As healthcare costs soar and insurance plans require patients to pay more out-of-pocket expenses, physicians are put in the tricky situation of balancing healthcare at an economical price, according to research published in the November issue of the Journal of Family Practice.
After interviewing a sample of seven North Carolina-based primary care physicians, the study authors suggest that doctors assist their patients with both medical and financial questions.
“Doctors need to make their treatment recommendations in the context of what patients can and can’t afford, with the understanding that some patients can’t afford what they might recommend,” said lead author Mark A. Hall, JD, a professor of law and public health in the division of public health sciences at Wake Forest University School of Medicine in Winston-Salem, N.C.
The seven physicians interviewed offered a look at previous patient accounts where cost concerns were an issue. One example showed a patient who had a blood pressure count of 150 over 90 and neglected to fill his prescription because of an inability to pay prescription drug costs.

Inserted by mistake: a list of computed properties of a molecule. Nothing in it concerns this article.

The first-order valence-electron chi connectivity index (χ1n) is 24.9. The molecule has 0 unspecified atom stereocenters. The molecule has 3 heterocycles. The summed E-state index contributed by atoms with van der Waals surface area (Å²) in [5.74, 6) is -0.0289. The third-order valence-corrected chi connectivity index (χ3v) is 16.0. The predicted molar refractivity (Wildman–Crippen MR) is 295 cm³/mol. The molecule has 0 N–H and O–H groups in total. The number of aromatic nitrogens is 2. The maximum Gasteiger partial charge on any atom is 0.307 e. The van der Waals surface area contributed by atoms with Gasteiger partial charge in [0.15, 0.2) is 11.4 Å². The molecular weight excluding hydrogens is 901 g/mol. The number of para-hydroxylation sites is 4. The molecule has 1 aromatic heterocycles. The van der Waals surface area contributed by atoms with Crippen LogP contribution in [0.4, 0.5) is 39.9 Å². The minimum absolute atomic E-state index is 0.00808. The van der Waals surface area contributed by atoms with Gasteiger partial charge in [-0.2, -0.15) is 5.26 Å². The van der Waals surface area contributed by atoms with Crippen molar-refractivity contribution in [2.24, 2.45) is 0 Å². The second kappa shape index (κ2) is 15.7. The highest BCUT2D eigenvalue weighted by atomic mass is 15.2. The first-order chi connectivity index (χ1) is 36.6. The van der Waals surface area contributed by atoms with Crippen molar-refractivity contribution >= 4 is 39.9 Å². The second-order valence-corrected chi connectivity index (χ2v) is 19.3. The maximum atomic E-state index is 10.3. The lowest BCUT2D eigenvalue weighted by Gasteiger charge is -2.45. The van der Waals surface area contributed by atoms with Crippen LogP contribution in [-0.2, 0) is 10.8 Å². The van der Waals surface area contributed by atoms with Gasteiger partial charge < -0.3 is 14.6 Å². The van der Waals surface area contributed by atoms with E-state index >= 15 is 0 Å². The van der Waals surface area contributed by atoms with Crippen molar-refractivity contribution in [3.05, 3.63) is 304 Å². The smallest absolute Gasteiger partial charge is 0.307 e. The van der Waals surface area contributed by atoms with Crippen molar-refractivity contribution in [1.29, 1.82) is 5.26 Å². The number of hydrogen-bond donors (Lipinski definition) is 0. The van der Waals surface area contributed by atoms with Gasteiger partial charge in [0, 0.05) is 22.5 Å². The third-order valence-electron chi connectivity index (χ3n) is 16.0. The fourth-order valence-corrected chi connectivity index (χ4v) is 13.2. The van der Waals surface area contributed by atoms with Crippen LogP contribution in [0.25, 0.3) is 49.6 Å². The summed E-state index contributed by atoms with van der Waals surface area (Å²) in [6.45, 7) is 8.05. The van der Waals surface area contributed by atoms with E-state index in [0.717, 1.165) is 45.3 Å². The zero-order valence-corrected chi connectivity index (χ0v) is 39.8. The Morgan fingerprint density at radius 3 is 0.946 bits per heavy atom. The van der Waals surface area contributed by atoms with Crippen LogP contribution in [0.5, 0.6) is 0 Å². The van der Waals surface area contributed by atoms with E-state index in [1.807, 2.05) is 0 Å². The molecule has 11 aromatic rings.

According to Hall and colleagues, doctors tend to steer clear of mentioning financial concerns with their patients because of a reference in the law of medical malpractice which states that physicians must provide the best care available and deliver the “gold standard of treatment.”
However, authors said “malpractice is of little concern” because some sort of treatment is better than none. Offering the second best treatment and “substandard options” are justifiable when patients understand the consequences, the researchers said.
“If physicians have an open conversation with a patient who subsequently chooses to take a cheaper route, there’s little chance of a lawsuit because the choice is ultimately for the patient, not the doctor, to make,” Hall said.
Based on their research, the authors recommended that physicians make patients feel comfortable when talking about financial problems. They also suggested that physicians become familiar with the costs of procedures, treatments and prescriptions, in order to enhance patient education.
“Normalizing with tone of voice and a matter-of-fact way, the patient picks up that this is not something embarrassing,” Hall said. “This is just a fact that the doctor wants them to know about.”
However, the researchers acknowledged that time is a major limitation to these suggestions. They estimated that financial discussions with 2,500 patients at 5 minutes and 55 seconds each could take up to 7.5 hours of time.